Concert: Tuesday, January 28 @ 6:30 pm CST
Violinist Frank Almond brings Harp Spotlight (part of his acclaimed Milwaukee chamber series, Frankly Music) to Guarneri Hall! Kelsey Molinari, harp, and Marta Aznavoorian, piano, make their Frankly Music and Guarneri Hall debuts, joined by versatile returning cellist Alexander Hersh. Works by Saint-Säens, Vaughan Williams, Robert Schumann, and Salcedo.Full program details and tickets
Carlos Salzedo (1885-1961): Chanson dans la Nuit
Carlos Salzedo is widely credited as the father of modern, virtuoso harp playing. His innovations expanded the expressive range of the instrument. Salzedo’s influential career included 4 years as principal harpist of the Metropolitan Opera under Arturo Toscanini as well as solo appearances with many prominent American Orchestras. Salzedo founded the harp department at the Curtis Institute and served on the faculty of The Juilliard school, training a whole generation of harp players. Salzedo’s output as a composer includes a number of works for other instruments alongside works and arrangements for solo harp. Originally intended as a study in Salzedo’s 1955 Method for the Harp, Chanson dans la Nuit has become a standard in the harp repertoire. In Chanson dans la Nuit, Salzedo displays his penchant for glissando in an evocative work full of nocturnal whimsy and earthiness.
Camille Saint-Säens (1835-1921): Fantaisie for violin and harp, Op. 124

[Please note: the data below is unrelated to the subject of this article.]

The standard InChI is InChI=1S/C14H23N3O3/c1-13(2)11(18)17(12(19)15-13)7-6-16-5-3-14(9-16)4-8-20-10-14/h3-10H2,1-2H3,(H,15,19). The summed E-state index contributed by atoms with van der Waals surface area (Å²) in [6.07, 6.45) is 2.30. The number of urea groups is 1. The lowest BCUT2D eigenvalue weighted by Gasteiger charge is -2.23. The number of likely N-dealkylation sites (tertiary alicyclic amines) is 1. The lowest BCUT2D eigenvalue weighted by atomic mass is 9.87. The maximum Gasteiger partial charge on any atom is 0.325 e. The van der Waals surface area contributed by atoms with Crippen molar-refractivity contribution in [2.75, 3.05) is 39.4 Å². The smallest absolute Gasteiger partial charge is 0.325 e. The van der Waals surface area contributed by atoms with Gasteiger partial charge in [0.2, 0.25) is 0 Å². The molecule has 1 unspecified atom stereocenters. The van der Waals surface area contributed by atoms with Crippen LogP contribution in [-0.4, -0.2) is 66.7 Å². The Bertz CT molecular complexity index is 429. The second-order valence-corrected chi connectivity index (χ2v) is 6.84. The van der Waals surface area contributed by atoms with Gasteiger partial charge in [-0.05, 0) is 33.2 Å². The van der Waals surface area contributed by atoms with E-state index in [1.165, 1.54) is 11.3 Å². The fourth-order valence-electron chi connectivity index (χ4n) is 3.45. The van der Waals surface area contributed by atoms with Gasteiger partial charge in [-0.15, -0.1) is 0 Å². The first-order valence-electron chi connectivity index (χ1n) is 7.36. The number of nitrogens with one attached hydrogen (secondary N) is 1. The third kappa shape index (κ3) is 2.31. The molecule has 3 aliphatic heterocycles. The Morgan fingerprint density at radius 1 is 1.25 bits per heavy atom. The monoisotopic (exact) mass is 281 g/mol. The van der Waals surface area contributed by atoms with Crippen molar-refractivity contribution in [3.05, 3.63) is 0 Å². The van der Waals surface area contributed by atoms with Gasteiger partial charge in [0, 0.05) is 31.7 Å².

Among the most precocious of all child prodigies, Camille Saint-Säens went on to live a long and prolific life, remaining a proud traditionalist composer throughout. Even as the impressionist movement began to overtake 19th and early 20th century French compositional style, Saint-Säens continued to adhere to the Germanic traditions associated with Brahms and Mendelssohn. If not an innovator, Saint-Säens was nonetheless an inspired master with unimpeachable command of his craft. Late in his career, at the age of 72, Saint-Säens composed his Fantaisie for violin and harp for harpist Clara Eissler and her sister, violinist Marianne Eissler. The work reflects a mature effort by the composer to achieve clarity through thinner textures. The result gives Fantaisie for violin and harp a fresh and uplifting character through which the audience is effortlessly levitated by long, fluent lines and sheer sonorities.
Ralph Vaughan Williams (1872-1958): The Lark Ascending, arr. violin and harp
One of Vaughan Williams’ most beloved and iconic works, The Lark Ascending (1914), was originally scored for violin and piano, but is more often performed today in its re-scoring for solo violin and orchestra. Based on George Meredith’s 1881 poem “The Lark Ascending,” Vaughan Williams’ musical interpretation is now far better known than the poem. At the head of Vaughn Williams’ score are 12 lines from the poem, beginning: “He rises and begins to round/ He drops the silver chain of sound,/ Of many links without a break,/ In chirrup, whistle, slur and shake…” Frankly Music’s setting for violin and harp evokes Celtic sensibilities, adding an additional layer of beauty to this revered 20th century work.
Robert Schumann (1810-1856): Piano Trio No. 1 in D minor, Op. 63
The best known of Schumann’s three piano trios, Op. 63 in D minor was written in 1847 at the end of what had been a period of depression, illness, and low productivity for the composer. Schumann had written of Mendelssohn’s D minor piano trio in glowing terms after its premiere in 1840 and it seems likely that the Mendelssohn served as inspiration, if not the model, for Schumann’s Op. 63. The piece is a full-blown romantic utterance in four well developed movements, among the strongest of Schumann’s chamber music output.
An interesting side note for tonight’s concert is that the piece was premiered by violinist Karol Lipinski (1790-1861) on the 1715 Stradivari violin that bears his name—the same violin that Frank Almond will play in tonight’s performance!